Researchers have long recognised that epidemiology constitutes, as much as it measures, the diseases it tracks. In the field of substance use and addiction, a range of screening and diagnostic tools have been developed (eg the four-item CAGE or the eight-item ASSIST). Typically designed to identify problem drinking or drug use, these tools are often linked directly with addiction diagnostic categories derived from the DSM or the International Classification of Diseases. These screening and diagnostic tools are used for a variety of purposes (eg identification of substance use, diagnosis of dependence or addiction), in a range of settings (eg primary health care, welfare, criminal justice, AOD treatment and epidemiological research) and their use is widespread in Anglo-European countries.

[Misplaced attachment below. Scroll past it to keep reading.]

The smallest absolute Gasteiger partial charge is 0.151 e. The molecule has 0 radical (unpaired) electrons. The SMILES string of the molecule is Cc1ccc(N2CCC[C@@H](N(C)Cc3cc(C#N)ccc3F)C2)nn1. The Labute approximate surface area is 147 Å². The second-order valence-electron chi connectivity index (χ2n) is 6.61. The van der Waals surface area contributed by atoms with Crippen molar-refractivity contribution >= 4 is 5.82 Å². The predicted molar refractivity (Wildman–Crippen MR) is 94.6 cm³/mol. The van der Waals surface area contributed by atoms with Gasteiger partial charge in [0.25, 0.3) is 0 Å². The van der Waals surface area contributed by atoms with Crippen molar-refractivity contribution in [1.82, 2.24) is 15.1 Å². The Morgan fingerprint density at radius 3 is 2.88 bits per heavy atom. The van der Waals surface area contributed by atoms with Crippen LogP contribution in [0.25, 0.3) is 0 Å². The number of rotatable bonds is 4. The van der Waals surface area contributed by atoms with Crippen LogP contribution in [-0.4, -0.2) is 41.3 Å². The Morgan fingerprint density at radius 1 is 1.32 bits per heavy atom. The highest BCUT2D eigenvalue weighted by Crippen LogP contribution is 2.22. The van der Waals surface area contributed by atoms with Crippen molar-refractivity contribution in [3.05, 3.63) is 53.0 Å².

This project will collect and examine substance use and addiction screening and diagnostic tools currently being used in two countries: Canada and Australia. The analysis will focus on the relationships between the tools, their specific items, the core concepts in 'addictions' theory they rely upon and how they are situated in current practice. The cross-national applicability of tools will also be examined given the widespread use of these tools, developed and tested largely in the USA, in Australia and Canada.
In undertaking this collection and analysis the project asks, how do the addiction screening and diagnostic tools define and shape the phenomenon they purport to track? What are the material effects of defining addiction in certain ways, measuring it in certain communities and contexts, and through certain methods, and designing responses based on these strategies?